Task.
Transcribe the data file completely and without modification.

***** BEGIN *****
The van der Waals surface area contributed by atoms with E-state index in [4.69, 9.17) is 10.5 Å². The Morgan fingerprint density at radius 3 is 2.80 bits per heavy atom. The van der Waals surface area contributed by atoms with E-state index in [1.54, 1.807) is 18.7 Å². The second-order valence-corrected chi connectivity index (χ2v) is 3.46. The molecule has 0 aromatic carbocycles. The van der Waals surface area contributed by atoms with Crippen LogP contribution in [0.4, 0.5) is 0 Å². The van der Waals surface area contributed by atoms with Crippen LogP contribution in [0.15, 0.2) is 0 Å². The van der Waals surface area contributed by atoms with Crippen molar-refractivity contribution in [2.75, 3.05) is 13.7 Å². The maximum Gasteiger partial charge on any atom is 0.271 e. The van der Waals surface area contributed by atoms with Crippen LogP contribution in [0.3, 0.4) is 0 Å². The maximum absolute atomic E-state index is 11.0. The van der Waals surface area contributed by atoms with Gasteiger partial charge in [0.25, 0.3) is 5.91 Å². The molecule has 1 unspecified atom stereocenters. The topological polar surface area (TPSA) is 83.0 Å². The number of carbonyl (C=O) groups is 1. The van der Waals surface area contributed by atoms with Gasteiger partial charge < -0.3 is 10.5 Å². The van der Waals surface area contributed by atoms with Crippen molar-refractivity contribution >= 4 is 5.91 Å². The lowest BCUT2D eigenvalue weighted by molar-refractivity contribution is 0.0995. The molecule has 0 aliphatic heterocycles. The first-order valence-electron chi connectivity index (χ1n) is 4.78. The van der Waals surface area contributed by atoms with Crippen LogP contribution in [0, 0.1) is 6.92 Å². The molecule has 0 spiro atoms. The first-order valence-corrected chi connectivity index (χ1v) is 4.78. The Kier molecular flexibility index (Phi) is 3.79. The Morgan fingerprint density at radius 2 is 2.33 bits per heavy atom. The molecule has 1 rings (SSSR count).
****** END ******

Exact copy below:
The van der Waals surface area contributed by atoms with E-state index in [4.69, 9.17) is 10.5 Å². The Morgan fingerprint density at radius 3 is 2.80 bits per heavy atom. The van der Waals surface area contributed by atoms with E-state index in [1.54, 1.807) is 18.7 Å². The second-order valence-corrected chi connectivity index (χ2v) is 3.46. The molecule has 0 aromatic carbocycles. The van der Waals surface area contributed by atoms with Crippen LogP contribution in [0.4, 0.5) is 0 Å². The van der Waals surface area contributed by atoms with Crippen LogP contribution in [0.15, 0.2) is 0 Å². The van der Waals surface area contributed by atoms with Crippen molar-refractivity contribution in [2.75, 3.05) is 13.7 Å². The maximum Gasteiger partial charge on any atom is 0.271 e. The van der Waals surface area contributed by atoms with Crippen LogP contribution in [0.3, 0.4) is 0 Å². The maximum absolute atomic E-state index is 11.0. The van der Waals surface area contributed by atoms with Gasteiger partial charge in [0.25, 0.3) is 5.91 Å². The molecule has 1 unspecified atom stereocenters. The topological polar surface area (TPSA) is 83.0 Å². The number of carbonyl (C=O) groups is 1. The van der Waals surface area contributed by atoms with Gasteiger partial charge < -0.3 is 10.5 Å². The van der Waals surface area contributed by atoms with Crippen molar-refractivity contribution >= 4 is 5.91 Å². The lowest BCUT2D eigenvalue weighted by molar-refractivity contribution is 0.0995. The molecule has 0 aliphatic heterocycles. The first-order valence-electron chi connectivity index (χ1n) is 4.78. The van der Waals surface area contributed by atoms with Crippen LogP contribution in [0, 0.1) is 6.92 Å². The molecule has 0 spiro atoms. The first-order valence-corrected chi connectivity index (χ1v) is 4.78. The Kier molecular flexibility index (Phi) is 3.79. The Morgan fingerprint density at radius 2 is 2.33 bits per heavy atom. The molecule has 1 rings (SSSR count).